* CEO says keeping eyes on Iraq, Africa
* Requires cheap natural gas wherever expands
* Expects corn to stay below $7/bushel in 2012
* Denies CF for sale; says not in M&A business
By Ernest Scheyder
NEW YORK, Nov 2 Fertilizer producer CF
Industries Holdings Inc is eyeing expansion outside the
Western Hemisphere, possibly in the Middle East or Africa, its
chief executive said on Wednesday.
A large expansion outside CF's base of operations in the
United States could help it eclipse Norway's Yara International
ASA as the world's largest producer of nitrogen
fertilizer, the most important fertilizer farmers need to
"We always have our ear to the ground, seeking
opportunities to invest money," CF Chief Executive Steve Wilson
told Reuters. "There are possibly opportunities offshore that
could interest us."
The company has been generating large amounts of cash this
year as high corn prices give farmers an incentive to
plant more crops and use more fertilizer. Wilson expects corn
prices to stay below $7 per bushel in 2012, low enough not to
destroy corn demand, but high enough to encourage farmers to
As of Sept. 30, CF had $1.43 billion in cash. That was even
after the company bought back $800 million of its own stock
during the third quarter.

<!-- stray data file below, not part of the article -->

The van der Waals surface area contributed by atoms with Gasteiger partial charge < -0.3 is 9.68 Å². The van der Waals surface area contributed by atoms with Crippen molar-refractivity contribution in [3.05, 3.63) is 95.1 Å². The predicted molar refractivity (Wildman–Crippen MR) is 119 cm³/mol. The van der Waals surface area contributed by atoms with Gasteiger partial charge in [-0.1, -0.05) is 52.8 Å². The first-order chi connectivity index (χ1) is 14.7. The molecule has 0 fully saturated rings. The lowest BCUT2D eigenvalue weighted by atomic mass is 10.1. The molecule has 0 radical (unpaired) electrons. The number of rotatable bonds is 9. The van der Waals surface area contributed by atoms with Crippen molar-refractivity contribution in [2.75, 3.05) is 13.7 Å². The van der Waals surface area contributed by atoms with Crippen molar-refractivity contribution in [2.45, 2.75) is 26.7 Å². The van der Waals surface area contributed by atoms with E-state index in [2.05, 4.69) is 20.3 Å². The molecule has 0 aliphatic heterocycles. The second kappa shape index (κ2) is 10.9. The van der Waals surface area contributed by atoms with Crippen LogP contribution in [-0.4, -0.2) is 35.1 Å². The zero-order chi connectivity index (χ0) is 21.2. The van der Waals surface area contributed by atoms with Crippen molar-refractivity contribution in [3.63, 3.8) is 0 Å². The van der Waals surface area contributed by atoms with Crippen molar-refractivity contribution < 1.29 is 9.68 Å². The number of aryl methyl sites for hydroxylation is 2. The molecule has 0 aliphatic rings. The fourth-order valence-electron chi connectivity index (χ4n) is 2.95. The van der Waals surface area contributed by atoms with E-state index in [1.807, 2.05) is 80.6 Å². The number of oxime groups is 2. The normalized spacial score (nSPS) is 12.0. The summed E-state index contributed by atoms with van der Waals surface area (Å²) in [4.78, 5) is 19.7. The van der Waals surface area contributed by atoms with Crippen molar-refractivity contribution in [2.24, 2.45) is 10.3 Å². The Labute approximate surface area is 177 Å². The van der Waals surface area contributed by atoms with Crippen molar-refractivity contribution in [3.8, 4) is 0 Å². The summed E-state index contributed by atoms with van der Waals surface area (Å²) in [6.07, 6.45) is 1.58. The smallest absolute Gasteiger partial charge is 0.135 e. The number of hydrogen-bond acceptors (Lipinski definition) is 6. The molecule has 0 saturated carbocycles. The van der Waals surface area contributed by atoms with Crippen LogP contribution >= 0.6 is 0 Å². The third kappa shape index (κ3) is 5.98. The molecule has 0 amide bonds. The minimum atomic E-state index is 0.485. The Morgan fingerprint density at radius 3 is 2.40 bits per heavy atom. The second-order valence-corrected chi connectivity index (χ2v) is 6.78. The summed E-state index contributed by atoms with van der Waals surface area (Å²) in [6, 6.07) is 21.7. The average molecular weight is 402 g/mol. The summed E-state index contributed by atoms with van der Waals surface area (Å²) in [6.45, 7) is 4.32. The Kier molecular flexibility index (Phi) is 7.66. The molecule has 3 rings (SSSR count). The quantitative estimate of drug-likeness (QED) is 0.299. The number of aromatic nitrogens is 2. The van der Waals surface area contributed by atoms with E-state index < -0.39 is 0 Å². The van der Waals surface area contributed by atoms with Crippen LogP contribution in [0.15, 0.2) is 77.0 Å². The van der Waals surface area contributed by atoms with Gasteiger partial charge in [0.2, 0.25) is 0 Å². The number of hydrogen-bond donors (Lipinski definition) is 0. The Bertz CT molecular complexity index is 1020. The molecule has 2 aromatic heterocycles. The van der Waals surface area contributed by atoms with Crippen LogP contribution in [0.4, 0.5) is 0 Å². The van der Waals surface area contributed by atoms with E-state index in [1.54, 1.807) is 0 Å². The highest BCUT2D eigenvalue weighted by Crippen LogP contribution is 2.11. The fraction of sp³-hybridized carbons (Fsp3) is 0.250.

Iraq and the African continent hold the most promise for
expansion, although each has its own challenges.
"Iraq has a huge amount of untapped natural gas, but today
we don't have a security situation, infrastructure and legal
framework that's required for passive investment to put a plant
in a place," Wilson said.
Africa is "the last great, untapped marketplace," he said,
but added that CF is "not looking in that direction now, but I
would not rule something out."
Wilson's main rival, Yara CEO Jorgen Ole Haslestad, told
Reuters earlier this year he is spending $20 million to build a
port in Tanzania that will help expand a fertilizer delivery
network throughout southern Africa.
Wherever CF decides to expand must have access to cheap
natural gas, much like North America does now, Wilson said.
Natural gas is one of the key building blocks for nitrogen
"It's no secret if you look at North Africa, you see
difficulties in Egypt and Tunisia and places like that," he
said. "The notion that somehow you can magically go and secure
cheap natural gas safely and securely for 20 years is
CF, based in a Chicago suburb, has so far had a hard time
In 2008, CF said it would spend $1 billion to build a large
ammonia and urea fertilizer complex in Peru, with plans to
start production by 2013. The project was delayed due to delays
in the construction of a natural gas pipeline from Colombia.
Wilson said on Wednesday the project is now on the "back
burner" and that CF is "not spending a meaningful amount of
money" in Peru.
"We are watching what happens with the new (Peru)
government," Wilson said.
Wilson also denied CF was for sale. Haslestad, the Yara
CEO, said earlier this fall he was interested in trying to buy
an American rival.
Yara failed last year to buy Terra Industries Inc, a large
American fertilizer maker that eventually was bought by CF for
nearly $5 billion.
"We're not in the (mergers and acquisition) business
today," Wilson added.
CF shares jumped 6.7 percent to close at $169.31 on